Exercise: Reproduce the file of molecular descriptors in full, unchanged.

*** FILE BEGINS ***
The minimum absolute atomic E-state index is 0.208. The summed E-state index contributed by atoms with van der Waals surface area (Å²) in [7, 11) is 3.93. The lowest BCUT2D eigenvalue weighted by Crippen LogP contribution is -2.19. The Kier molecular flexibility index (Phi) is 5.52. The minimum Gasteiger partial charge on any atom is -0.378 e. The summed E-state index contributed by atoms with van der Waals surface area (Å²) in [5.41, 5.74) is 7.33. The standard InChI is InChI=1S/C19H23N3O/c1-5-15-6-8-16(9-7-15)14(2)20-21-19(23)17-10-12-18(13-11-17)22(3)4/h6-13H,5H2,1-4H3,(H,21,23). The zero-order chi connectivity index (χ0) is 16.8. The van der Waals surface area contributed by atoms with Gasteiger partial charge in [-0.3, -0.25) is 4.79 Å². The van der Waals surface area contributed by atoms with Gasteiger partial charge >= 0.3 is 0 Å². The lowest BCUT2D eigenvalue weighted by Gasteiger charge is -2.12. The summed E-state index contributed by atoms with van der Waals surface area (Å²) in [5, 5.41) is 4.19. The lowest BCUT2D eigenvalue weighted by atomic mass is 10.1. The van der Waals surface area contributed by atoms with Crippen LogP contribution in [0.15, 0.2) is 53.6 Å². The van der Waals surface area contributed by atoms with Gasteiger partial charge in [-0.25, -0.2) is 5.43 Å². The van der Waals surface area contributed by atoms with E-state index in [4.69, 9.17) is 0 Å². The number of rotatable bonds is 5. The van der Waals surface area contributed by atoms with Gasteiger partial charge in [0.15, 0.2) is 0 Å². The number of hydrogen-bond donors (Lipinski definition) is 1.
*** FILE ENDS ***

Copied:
The minimum absolute atomic E-state index is 0.208. The summed E-state index contributed by atoms with van der Waals surface area (Å²) in [7, 11) is 3.93. The lowest BCUT2D eigenvalue weighted by Crippen LogP contribution is -2.19. The Kier molecular flexibility index (Phi) is 5.52. The minimum Gasteiger partial charge on any atom is -0.378 e. The summed E-state index contributed by atoms with van der Waals surface area (Å²) in [5.41, 5.74) is 7.33. The standard InChI is InChI=1S/C19H23N3O/c1-5-15-6-8-16(9-7-15)14(2)20-21-19(23)17-10-12-18(13-11-17)22(3)4/h6-13H,5H2,1-4H3,(H,21,23). The zero-order chi connectivity index (χ0) is 16.8. The van der Waals surface area contributed by atoms with Gasteiger partial charge in [-0.3, -0.25) is 4.79 Å². The van der Waals surface area contributed by atoms with Gasteiger partial charge >= 0.3 is 0 Å². The lowest BCUT2D eigenvalue weighted by Gasteiger charge is -2.12. The summed E-state index contributed by atoms with van der Waals surface area (Å²) in [5, 5.41) is 4.19. The lowest BCUT2D eigenvalue weighted by atomic mass is 10.1. The van der Waals surface area contributed by atoms with Crippen LogP contribution in [0.15, 0.2) is 53.6 Å². The van der Waals surface area contributed by atoms with Gasteiger partial charge in [-0.25, -0.2) is 5.43 Å². The van der Waals surface area contributed by atoms with E-state index in [4.69, 9.17) is 0 Å². The number of rotatable bonds is 5. The van der Waals surface area contributed by atoms with Gasteiger partial charge in [0.15, 0.2) is 0 Å². The number of hydrogen-bond donors (Lipinski definition) is 1.